Computational Physics, 2nd Edition

ISBN: 0-13-146990-8 Publisher: Prentice Hall
Nicholas J. Giordano (bio)
Hisao Nakanishi (bio)
Department of Physics, Purdue University
525 Northwestern Aveue, West Lafayette, IN 47907-2036
Prentice-Hall web page for this book

Briefly about the book:

This new edition of Computational Physics expands the original greatly on both the range of the physics problems treated and the numerical algorithms described. It contains a whole new chapter on the physics of music as well as several new sections such as those discussing the scaling in phase transitions, coupled nonlinear oscillators, two-dimensional time-dependent Schroedinger equation, real neurons, and cellular automata. In addition, a series of self-contained appendices that elaborate on the various numerical algorithms and theories behind them are given including one that discusses the solution of linear systems, a topic that was little touched in the original edition.

View the Table of Contents

View the bood-end Index

View the Preface to the 2nd Edition

Sample programs

Some sample programs are available in True Basic or Fortran. However, please note that they are provided only to guide you in suggesting some particular ways to implement the strategies given in the book and not intended as the model or exemplarly programs at all. They clearly show the authors' prejudices and background, and they may even still contain some bugs. So please be warned. You may access them

from this page, or for each chapter and appendix from below:

Supplementary Material created by Dr. Kevin Berwick

Dr. Kevin Berwick of Dublin Institute of Technology created a large compendium of sample programs in MATLAB, covering many examples in the text of the book as well as some in the problem excercises:

Computational Physics using MATLAB (Version 2)

Dr. Berwick has also put together a video showcasing some of his programs on the book material, including movies of the wave functions for two-dimensional, time-dependent Schrödinger Equation:

Computational Physics Video

Some general comments

As discussed in the book, the language choice is always an issue in numerical work. Although sample programs provided in these web pages are mostly in True Basic and Fortran. (A free compiler for many languages including Fortran is available in GCC.) We are not promoting either of these languages. They are used simply because they have certain strengths that make them useful as samples (such as the good built-in graphics in True Basic and the wide-spread familiarity with Fortran among the scientists). Over the years of our teaching a course based on these materials, many students used other languages to great effects, such as Java, Python (VPython, a 3D graphics enabled Python), C, and C++.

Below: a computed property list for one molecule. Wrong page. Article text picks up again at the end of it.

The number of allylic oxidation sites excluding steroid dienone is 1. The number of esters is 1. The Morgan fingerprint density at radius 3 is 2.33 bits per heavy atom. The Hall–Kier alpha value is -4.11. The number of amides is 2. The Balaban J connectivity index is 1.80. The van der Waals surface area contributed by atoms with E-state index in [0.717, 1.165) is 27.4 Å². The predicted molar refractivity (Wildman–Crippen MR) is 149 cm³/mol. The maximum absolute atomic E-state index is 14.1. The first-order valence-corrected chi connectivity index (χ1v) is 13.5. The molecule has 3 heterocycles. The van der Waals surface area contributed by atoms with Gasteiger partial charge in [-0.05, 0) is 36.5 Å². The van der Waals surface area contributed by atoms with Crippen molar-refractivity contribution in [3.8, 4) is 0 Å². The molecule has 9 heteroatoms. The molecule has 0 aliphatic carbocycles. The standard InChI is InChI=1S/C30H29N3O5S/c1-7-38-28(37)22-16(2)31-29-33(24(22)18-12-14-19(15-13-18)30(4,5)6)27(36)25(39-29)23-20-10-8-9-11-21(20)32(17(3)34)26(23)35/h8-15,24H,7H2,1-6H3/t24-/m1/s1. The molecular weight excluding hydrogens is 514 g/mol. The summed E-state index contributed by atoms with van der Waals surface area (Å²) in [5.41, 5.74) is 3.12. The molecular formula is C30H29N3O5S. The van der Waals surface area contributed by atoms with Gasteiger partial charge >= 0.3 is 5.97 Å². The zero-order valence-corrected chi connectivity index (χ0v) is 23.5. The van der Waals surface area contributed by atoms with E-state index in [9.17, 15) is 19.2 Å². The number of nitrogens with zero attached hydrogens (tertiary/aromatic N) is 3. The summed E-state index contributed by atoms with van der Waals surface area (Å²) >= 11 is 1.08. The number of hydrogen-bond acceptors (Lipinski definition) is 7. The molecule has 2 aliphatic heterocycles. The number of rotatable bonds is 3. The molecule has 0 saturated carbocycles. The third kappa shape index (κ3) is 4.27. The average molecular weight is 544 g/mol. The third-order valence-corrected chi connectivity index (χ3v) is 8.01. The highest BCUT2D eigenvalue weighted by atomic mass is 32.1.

We consider graphical presentation of the results to be an important part of much of the numerical work. This is not only true for the demonstration purposes and for quick grasp of the main features of the results, but also true even for most demanding numerical calculations in some cases. As a result we include graphics in many of the sample programs/algorithms in the book and in these web pages. Some languages (such as Java and True Basic) have built-in graphics, but others lack them (such as Fortran and C). In the latter case, the choice is usually either to link to a graphics subroutine library or use your programs to produce/save numerical data only and then plot them later with a stand-alone graphics software. Both approaches are perfectly acceptable as long as you have a way of visualizing the results in the end.

Corrections, remarks, and comments

Mistakes and typos: nobody is perfect - errors are bound to be found either by us authors or by you the reader. As we collect them along with your remarks and comments, we will compile them. Please click Errata to view them. (Printable version) Any error is too many, but with your help, we already caught a fair number of them. We hope to correct them if we get a chance for a second printing, or certainly for a third edition if one comes along.

If you find an error or would like to make some comments on the material, please inform us by email or other means, via the address given above, or simply click Nick Giordano or Hisao Nakanishi.